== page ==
As I neared the summit of this mountain and worked around to the west, I got my first close look at Cusick Mountain. It forms a spectacular glacial horn with radiating ridges of pale limestone and marble. The north facing cirque held residual moraines that were hundreds of feet above the hanging basin at the foot of the mountain. Certainly as the Little Ice Age closed in the mid-1800s there would have been active glaciers here.
The east face of North Imnaha is made up of huge scree slopes with deep erosion gullies topped by what are probably the most massive and tallest basalt pinnacles in the entire Wallowa Range. The west side is about 2/3 Hurwal Formation shale and the south 1/3 is dark-belted limestone. A wide marble vein cuts across the west side of the mountain forming a dramatic cliff the entire length. There were a few small fossils in the limestone of the south flank.
I dropped off the south side of this mountain and headed southwest to the saddle separating Cusick Mountain and an unnamed summit (9,180 ft.). To get there I had to pick my way across the marble cleft then it was an easy slope down to the saddle and the east ridge of Cusick.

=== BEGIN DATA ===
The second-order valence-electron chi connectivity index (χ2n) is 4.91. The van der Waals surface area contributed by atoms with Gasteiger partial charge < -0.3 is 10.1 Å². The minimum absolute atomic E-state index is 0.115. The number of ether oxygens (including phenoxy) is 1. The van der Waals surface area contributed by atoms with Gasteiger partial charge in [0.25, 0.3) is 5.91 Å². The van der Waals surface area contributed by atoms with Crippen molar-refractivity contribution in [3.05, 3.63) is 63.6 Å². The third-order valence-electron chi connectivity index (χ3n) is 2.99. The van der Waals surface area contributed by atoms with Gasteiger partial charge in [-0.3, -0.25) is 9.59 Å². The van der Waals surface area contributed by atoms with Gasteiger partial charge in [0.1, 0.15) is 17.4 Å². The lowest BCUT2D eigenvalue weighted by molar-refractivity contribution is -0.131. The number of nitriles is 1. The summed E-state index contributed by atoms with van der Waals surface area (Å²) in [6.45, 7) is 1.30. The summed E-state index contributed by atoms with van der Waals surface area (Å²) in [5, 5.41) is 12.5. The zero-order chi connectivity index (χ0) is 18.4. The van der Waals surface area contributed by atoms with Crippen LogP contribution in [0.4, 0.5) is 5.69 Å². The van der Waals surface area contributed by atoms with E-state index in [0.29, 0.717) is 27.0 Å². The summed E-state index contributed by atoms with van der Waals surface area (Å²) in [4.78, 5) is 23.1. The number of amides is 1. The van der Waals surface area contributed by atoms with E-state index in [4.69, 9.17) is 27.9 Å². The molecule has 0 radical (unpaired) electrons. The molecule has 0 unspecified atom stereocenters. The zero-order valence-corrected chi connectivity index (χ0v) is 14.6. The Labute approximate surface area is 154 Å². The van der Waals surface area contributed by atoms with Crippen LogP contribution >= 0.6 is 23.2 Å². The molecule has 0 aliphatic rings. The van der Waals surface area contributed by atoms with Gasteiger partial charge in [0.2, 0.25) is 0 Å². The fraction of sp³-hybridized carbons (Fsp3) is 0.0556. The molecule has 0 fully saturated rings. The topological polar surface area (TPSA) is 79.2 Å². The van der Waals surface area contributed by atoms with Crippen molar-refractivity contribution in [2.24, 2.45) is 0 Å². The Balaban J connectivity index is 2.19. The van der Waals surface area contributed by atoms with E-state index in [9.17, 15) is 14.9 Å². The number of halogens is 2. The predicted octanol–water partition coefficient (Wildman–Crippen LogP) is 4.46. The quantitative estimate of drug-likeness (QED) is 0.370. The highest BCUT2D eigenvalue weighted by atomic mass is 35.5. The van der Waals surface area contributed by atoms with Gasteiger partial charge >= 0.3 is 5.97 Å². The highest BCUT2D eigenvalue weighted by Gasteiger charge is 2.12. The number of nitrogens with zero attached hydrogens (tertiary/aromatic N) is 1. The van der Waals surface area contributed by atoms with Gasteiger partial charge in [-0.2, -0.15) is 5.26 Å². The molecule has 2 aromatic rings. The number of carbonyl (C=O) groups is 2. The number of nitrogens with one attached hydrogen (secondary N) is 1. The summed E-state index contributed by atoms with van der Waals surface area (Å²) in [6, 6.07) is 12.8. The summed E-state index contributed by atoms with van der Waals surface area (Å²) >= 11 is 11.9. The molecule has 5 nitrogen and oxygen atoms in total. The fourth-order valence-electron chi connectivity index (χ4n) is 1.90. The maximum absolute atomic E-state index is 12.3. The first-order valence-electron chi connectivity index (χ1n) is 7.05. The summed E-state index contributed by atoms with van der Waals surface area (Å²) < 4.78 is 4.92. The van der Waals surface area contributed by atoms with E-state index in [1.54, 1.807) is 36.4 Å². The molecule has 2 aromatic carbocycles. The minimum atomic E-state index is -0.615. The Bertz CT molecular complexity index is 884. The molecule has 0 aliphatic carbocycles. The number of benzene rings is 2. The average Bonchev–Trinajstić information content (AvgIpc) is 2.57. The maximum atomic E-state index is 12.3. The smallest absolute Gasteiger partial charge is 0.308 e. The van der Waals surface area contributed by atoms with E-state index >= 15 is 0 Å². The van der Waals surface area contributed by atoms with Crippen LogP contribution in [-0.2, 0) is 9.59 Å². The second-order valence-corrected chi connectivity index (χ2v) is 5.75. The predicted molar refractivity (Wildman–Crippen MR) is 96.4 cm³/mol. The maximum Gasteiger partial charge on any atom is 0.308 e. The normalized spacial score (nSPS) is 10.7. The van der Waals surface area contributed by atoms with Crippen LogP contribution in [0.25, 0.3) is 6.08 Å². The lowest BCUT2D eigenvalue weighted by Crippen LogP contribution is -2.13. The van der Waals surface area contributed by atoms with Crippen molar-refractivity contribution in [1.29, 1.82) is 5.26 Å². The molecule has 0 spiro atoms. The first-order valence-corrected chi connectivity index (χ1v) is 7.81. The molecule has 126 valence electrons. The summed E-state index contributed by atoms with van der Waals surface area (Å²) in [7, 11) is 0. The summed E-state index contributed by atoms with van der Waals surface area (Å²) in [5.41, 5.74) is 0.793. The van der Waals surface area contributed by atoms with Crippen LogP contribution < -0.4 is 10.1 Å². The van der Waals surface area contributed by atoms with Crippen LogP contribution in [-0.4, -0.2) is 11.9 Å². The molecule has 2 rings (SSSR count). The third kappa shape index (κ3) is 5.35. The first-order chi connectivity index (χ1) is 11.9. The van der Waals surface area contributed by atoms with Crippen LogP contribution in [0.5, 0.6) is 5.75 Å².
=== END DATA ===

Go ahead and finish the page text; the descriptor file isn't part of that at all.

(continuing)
I had planned to go up the east ridge all the way to the summit, but upon inspection, it was obvious that it was beyond my meager skills. Dropping down into the south fork of the Middle Fork Imnaha basin and heading up the broad southeast face of the mountain appeared to be the best route. But I didn’t want to drop down all that way just to climb it again so I thought I would cut across low on the east ridge. This went well for a time, but slowly became more difficult as the blocky limestone became steeper and smoother. The going was very very slow as I tried to keep a safe grip on smaller hand holds in loose rock that was covered by a fine and slippery powder of decomposing rock. It wasn’t good. I decided I should just drop down, but at this point the safe descent points were very limited so I just inched along, finally coming to some talus that got me off the little nightmare. But what should have taken me 15 minutes probably took over an hour. Well so much for not wanting to lose time.